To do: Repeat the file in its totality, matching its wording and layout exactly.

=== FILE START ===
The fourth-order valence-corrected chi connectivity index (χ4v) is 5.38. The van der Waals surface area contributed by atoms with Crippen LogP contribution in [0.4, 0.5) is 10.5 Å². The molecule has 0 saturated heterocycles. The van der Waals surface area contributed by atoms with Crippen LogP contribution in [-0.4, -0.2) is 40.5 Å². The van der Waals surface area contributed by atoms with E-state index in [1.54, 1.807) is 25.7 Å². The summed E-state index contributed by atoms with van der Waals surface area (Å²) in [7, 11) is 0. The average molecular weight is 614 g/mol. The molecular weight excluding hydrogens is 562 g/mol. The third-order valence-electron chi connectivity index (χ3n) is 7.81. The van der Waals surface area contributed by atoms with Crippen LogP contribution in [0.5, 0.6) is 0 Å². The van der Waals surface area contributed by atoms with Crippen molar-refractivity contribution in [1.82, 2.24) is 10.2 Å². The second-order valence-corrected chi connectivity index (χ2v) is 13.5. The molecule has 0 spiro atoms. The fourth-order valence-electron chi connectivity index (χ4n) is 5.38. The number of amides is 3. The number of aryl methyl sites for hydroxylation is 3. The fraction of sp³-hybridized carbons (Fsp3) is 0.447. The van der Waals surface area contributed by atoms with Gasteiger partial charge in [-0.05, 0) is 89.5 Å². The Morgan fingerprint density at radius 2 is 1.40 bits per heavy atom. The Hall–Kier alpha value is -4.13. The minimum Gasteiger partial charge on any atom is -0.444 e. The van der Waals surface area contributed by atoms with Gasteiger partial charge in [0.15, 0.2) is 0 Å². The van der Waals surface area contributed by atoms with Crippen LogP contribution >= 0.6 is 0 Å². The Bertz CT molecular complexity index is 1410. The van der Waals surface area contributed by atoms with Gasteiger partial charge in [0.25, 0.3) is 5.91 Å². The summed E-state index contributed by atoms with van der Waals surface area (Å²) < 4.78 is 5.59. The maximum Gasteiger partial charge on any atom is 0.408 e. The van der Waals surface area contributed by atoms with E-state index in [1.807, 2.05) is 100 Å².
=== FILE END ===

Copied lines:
The fourth-order valence-corrected chi connectivity index (χ4v) is 5.38. The van der Waals surface area contributed by atoms with Crippen LogP contribution in [0.4, 0.5) is 10.5 Å². The molecule has 0 saturated heterocycles. The van der Waals surface area contributed by atoms with Crippen LogP contribution in [-0.4, -0.2) is 40.5 Å². The van der Waals surface area contributed by atoms with E-state index in [1.54, 1.807) is 25.7 Å². The summed E-state index contributed by atoms with van der Waals surface area (Å²) in [7, 11) is 0. The average molecular weight is 614 g/mol. The molecular weight excluding hydrogens is 562 g/mol. The third-order valence-electron chi connectivity index (χ3n) is 7.81. The van der Waals surface area contributed by atoms with Crippen LogP contribution in [0.5, 0.6) is 0 Å². The van der Waals surface area contributed by atoms with Crippen molar-refractivity contribution in [1.82, 2.24) is 10.2 Å². The second-order valence-corrected chi connectivity index (χ2v) is 13.5. The molecule has 0 spiro atoms. The fourth-order valence-electron chi connectivity index (χ4n) is 5.38. The number of amides is 3. The number of aryl methyl sites for hydroxylation is 3. The fraction of sp³-hybridized carbons (Fsp3) is 0.447. The van der Waals surface area contributed by atoms with Gasteiger partial charge in [-0.05, 0) is 89.5 Å². The Morgan fingerprint density at radius 2 is 1.40 bits per heavy atom. The Hall–Kier alpha value is -4.13. The minimum Gasteiger partial charge on any atom is -0.444 e. The van der Waals surface area contributed by atoms with Gasteiger partial charge in [0.15, 0.2) is 0 Å². The van der Waals surface area contributed by atoms with Crippen LogP contribution >= 0.6 is 0 Å². The Bertz CT molecular complexity index is 1410. The van der Waals surface area contributed by atoms with Gasteiger partial charge in [0.25, 0.3) is 5.91 Å². The summed E-state index contributed by atoms with van der Waals surface area (Å²) < 4.78 is 5.59. The maximum Gasteiger partial charge on any atom is 0.408 e. The van der Waals surface area contributed by atoms with E-state index in [1.807, 2.05) is 100 Å².